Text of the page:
Anyone remember the first successful consumer two-way pager called the “Pageboy?” It was a device that preceded the flip phone made by Motorola. The pager was used to communicate via text message and email with standard responses. You could also connect it to your computer to download longer messages.
We’ve come a long way since 1995 when our daughter started with communication technology. As mentioned in our last Newsletter — imagine what technology will look like in 30 years. If we have come from a pager to Artificial Intelligence (AI), what’s next? For now, let’s just stick to the cell phone.
When Should Kids be Allowed a Cell Phone?
I am not exactly sure the age we decided to let our daughter have a pager, but I believe it was around 12. As she started to explore life on her own and gain some independence, it was a great way for us to connect with her, and for her if she needed us. I bet she’d say it was a way to keep track of her, and maybe secretly inside me it was. Whatever the reason it was a handy device in its day.
Today’s parents are dealing with a much larger beast — the famous “cell phone”. I’m sure the intention for allowing kids to have these devices is similar. However, it comes with a lot more pressure on parents. It seems that kids with devices are getting younger and younger and there is way more to consider now than the simplicity of a two-way standard message.
Cell Phones or Smartphones have the ability to access almost anything a computer can and its right at their fingertips. As a parent this would terrify me. We have all heard horror stories around predators and kids and that’s just plain scary to think about. I can only imagine what’s going through some parent’s minds when making this BIG decision.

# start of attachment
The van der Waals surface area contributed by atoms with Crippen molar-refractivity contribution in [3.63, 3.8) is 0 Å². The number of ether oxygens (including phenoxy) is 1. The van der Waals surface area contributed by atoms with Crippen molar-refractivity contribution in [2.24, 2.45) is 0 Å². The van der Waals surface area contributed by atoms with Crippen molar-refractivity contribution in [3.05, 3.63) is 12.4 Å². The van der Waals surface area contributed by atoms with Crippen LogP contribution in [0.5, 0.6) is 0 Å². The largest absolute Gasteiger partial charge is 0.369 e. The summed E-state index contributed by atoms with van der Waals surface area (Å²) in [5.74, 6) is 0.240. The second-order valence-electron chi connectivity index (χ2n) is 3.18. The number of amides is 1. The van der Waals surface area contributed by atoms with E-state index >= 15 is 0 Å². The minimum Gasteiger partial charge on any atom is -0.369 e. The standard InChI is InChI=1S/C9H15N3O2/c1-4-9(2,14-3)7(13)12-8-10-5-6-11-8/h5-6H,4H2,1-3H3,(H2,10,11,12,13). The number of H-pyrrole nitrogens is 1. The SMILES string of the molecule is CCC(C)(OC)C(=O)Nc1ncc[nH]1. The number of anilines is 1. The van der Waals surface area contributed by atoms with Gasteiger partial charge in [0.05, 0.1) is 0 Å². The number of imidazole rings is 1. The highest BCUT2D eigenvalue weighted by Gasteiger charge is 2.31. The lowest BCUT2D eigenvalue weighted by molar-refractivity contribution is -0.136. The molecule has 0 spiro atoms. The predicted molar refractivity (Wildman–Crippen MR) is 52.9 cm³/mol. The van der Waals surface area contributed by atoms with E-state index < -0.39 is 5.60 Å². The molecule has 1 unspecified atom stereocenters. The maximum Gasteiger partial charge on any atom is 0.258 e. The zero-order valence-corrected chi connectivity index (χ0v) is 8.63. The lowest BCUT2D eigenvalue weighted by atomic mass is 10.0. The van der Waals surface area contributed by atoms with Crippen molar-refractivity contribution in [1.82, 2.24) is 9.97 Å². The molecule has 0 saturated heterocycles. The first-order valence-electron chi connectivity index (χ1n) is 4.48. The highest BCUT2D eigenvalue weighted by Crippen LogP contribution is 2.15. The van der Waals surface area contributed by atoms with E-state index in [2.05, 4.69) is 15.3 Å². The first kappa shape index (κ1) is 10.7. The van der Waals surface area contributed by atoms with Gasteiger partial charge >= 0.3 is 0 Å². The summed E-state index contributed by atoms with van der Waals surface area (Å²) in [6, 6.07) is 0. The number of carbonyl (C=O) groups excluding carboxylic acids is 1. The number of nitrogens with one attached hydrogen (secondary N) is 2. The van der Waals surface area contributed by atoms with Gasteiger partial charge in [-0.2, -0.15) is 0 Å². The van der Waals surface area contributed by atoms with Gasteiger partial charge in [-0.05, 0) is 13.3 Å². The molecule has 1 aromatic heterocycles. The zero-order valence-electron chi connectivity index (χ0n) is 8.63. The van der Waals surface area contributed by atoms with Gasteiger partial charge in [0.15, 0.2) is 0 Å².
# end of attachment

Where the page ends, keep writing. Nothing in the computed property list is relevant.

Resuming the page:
There are many factors to consider before handing over a cell phone to our kids. An important piece to the equation is how the process and discussion around successfully managing the cell phone is communicated. Setting everyone up for success is key and that comes with making sure that the “lines” of communication are open and up for discussion, negotiation and debate.
Timing — The Right Time
Every parent has a decision to make about their kids and cell phones sooner or later, and when is the right time to embark on allowing them to have a cell phone.
The important part is that the decision is a collaboration between you and your kids. Allowing your kids to be involved in every aspect is important.
Some considerations might be:
- What type of device?
- How much will it cost?
- Who pays for it?
- What does it get used for?
- What happens if it goes missing?
- How old should they be?
Interesting Facts to Know
One survey that I came across, surveyed more than 800 users — out of those 800 users, 77% of students got their first cell phone between the ages of 10 and 17, with only 1% reporting having never had one.
Some of the main pros and cons that surfaced around kids and cell phones are:
What are some other factors to consider before giving in to the: “I NEED a cell phone” cries?
Children can become addicted to their cell phones and devices. Are you worried about your child’s device usage?
There is a lot of controversy around technology and the amount of time spent using devices. The key considerations for each family can be very different depending on your views and family values. I can’t emphasize enough how important it is to discuss this decision with your kids and allow them to be involved in the decision-making process.